of CO2 escaping from the soil.

Why does the loss of CO2 from the soil matter?

Carbon is essential for good soil structure, which, in turn, impacts the soil’s water-holding capacity. As liquid carbon streams into soil aggregates via plant roots and fungal linkages (which haven’t been destroyed by tillage), it enables the production of glues and gums known as glomalin, which holds soil particles together. These soil aggregates allow water and oxygen infiltration around roots.

Establishing a good soil structure also enables nitrogen-fixing bacteria to function. You will rarely see

a nitrogen-deficient plant in a healthy ecosystem.

“Too much tillage can undo these advantages that come from a healthy soil structure,” Klockenga said.

Three steps to healthier, resilient soil

So let’s go back to the original question. How much is tillage costing you—especially in a drought?

We recommend three practical steps to help you reduce those costs, boost your soil’s water-holding capacity, and produce healthier, higher-yielding crops:

1. Reduce tillage. Minimizing the frequency and/or intensity of tillage promotes:

  • Greater moisture-holding capacity in your soil.
  • Less CO2 and greenhouse gas emissions being released from your soil.
  • More carbon in the soil.
  • Less wear and tear on farm machinery.
  • Lower fuel and labor costs.
  • Time savings.
  • Less risk of soil erosion.
    Better soil aggregation, which contributes to healthier, more resilient soils.
  • Greater protection for the delicate fungal network and earthworm channels that enhance soil structure and soil health. Bio-pores created by earthworms (as well as cover crop roots) allow plant roots to grow deeper into the soil. Deeper rooting provides a larger reservoir to store water from previous rains, which can be used during later-season droughts.


2. Break down residue efficiently. Maybe you’re thinking, “Okay, the advantages of reduced tillage make sense, but I still need tillage to help break down residue.” We hear you. Too much residue that fails to break down efficiently creates a lot of challenges, from overwintering insects and disease pathogens to hair-pinning. Seeding into heavy residue can cause hair-pinning, because the disc does not cut through the residue, and instead pushes the residue into the seed slot. The seed will not have good soil contact, resulting in poor germination and stand establishment.

Proper residue management starts by harnessing the power of microbes to break down crop residue. This process is so important that it’s Phase 1 of ProfitProAG’s 3-phase “Recipe for Success” for better crop production.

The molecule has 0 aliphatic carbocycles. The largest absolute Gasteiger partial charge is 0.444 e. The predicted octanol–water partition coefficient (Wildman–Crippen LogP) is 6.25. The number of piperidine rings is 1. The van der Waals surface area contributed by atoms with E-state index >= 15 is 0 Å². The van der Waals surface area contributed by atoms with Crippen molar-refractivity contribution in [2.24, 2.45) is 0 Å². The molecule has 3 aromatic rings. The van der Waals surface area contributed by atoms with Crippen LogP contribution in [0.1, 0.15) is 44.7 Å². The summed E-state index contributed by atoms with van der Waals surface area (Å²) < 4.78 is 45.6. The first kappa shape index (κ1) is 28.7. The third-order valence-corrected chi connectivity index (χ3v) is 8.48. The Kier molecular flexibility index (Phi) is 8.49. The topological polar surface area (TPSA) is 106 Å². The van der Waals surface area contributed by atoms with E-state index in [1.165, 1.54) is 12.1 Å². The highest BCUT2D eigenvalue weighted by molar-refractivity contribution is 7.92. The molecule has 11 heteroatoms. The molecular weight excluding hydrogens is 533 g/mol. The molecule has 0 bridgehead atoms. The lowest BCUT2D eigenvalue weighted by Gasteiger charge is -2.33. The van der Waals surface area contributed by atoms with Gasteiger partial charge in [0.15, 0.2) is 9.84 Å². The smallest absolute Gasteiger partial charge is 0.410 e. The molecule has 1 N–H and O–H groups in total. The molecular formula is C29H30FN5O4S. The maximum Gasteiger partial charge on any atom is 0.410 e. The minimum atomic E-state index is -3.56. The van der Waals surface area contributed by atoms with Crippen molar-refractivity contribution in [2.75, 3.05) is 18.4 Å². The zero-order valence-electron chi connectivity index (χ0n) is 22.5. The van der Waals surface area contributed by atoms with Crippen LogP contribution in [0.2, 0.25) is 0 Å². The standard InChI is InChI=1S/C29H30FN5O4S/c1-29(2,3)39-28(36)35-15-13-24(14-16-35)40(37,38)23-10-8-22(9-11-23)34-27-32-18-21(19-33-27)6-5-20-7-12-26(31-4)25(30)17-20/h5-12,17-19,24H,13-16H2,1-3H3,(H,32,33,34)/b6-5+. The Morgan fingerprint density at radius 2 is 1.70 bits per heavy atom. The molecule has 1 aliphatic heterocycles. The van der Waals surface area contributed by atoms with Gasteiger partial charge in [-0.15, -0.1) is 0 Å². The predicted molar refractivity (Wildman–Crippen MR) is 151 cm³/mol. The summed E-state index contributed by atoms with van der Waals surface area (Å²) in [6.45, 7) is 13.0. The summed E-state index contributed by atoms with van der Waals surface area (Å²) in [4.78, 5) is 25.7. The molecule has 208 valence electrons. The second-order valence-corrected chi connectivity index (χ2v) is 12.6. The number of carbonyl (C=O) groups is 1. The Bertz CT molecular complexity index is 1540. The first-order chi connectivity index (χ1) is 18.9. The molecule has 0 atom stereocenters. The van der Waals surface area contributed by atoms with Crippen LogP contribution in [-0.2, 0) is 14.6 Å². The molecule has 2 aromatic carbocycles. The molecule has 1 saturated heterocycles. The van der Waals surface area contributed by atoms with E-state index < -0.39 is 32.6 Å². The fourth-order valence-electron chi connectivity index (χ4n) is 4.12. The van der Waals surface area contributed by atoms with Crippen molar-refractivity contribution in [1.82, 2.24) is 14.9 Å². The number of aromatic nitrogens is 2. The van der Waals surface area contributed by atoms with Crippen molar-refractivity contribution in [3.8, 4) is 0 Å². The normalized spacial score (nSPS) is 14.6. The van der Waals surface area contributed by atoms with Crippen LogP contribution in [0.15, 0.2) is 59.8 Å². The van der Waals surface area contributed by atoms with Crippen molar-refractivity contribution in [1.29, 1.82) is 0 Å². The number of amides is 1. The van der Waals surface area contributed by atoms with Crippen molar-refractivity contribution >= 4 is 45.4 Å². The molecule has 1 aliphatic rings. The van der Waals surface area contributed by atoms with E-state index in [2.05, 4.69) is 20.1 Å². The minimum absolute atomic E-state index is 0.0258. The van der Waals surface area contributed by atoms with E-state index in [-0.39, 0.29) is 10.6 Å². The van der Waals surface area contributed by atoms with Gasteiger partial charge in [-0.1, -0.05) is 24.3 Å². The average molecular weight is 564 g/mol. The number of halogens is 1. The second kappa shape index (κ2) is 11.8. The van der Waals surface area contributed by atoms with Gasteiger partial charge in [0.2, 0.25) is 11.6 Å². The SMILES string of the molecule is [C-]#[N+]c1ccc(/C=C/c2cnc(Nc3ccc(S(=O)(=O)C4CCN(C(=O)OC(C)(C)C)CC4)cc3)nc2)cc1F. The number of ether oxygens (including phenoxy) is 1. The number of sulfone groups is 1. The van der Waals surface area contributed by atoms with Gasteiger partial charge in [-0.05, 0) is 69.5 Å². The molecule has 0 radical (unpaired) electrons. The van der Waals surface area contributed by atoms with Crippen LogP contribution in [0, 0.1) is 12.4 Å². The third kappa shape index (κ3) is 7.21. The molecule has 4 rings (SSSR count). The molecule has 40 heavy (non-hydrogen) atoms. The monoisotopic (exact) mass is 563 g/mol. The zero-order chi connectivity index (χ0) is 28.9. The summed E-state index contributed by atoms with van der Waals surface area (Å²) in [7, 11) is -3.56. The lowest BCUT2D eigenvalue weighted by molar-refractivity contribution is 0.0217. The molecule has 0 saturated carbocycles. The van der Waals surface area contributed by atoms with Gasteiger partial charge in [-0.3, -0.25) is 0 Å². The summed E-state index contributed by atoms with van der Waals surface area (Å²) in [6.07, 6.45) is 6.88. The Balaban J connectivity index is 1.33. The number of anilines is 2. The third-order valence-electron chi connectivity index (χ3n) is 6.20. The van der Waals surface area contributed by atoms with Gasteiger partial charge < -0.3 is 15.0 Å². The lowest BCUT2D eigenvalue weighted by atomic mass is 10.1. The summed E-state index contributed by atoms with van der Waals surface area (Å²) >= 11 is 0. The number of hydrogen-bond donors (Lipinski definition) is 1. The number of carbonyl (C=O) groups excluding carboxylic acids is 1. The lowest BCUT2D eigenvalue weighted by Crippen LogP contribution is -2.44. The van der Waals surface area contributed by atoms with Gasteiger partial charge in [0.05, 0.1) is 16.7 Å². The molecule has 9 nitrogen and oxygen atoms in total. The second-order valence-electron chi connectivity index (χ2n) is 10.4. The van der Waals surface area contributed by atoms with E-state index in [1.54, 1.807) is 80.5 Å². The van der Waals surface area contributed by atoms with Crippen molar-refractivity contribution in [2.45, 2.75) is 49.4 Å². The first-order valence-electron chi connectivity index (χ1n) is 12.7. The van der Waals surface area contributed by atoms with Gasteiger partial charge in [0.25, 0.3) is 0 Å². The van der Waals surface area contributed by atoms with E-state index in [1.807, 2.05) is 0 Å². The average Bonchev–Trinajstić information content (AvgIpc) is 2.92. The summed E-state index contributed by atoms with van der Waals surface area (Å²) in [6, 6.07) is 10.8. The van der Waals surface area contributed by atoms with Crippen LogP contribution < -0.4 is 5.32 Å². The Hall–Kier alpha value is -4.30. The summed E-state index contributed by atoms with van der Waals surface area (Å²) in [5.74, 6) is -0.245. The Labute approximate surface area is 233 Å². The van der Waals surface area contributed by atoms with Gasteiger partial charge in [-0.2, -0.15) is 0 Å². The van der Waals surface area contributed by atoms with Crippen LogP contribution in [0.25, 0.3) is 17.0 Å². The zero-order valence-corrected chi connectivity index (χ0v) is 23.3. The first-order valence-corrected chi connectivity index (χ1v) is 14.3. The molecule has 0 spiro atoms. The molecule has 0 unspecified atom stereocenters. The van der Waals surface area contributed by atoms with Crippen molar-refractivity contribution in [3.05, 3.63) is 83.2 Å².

“Top producers know that managing this residue efficiently is a ‘second harvest,’” said Klockenga, who recommends BioRegenerate from ProfitProAG. This easy-to-use product can be applied in the fall after harvest,
so don’t winterize your sprayer too early. “Keep your sprayer ready to go, because it will pay,” Klockenga said.
BioRegenerate also offers a proven way to cut your fertilizer bill. Consider this: a 200 bu/A corn crop can offer 40 pounds of nitrogen (N), 50 pounds of phosphorus (P) and about 150 pounds of potassium (K) from the residue, based on conservative estimates, along with 45% carbon. When you apply BioRegenerate and allow the beneficial microbes to break down the residue efficiently and make these nutrients available, this translates into money.

3. Use cover crops. Seed a cover crop on your acres to build even more resilience into your soil. “When the cover crops grow and you look at all the plant material on top of the soil, know that it will be double this amount below the soil,” Klockenga said. “Let those roots do some natural tillage for you as they build soil health.”

For more information on BioRegenerate or ProfitProAG’s “Recipe for Success,” contact Klockenga at
320-333-1608, or dklockenga@profitproag.com.

Figure 1: Lasting effect. Don Reicosky’s portable chamber measured the amount of CO2 released from soil based on different types of tillage. While the bulk of CO2 release came immediately after the tillage tool passed through the soil, it continued to be released for many hours afterward.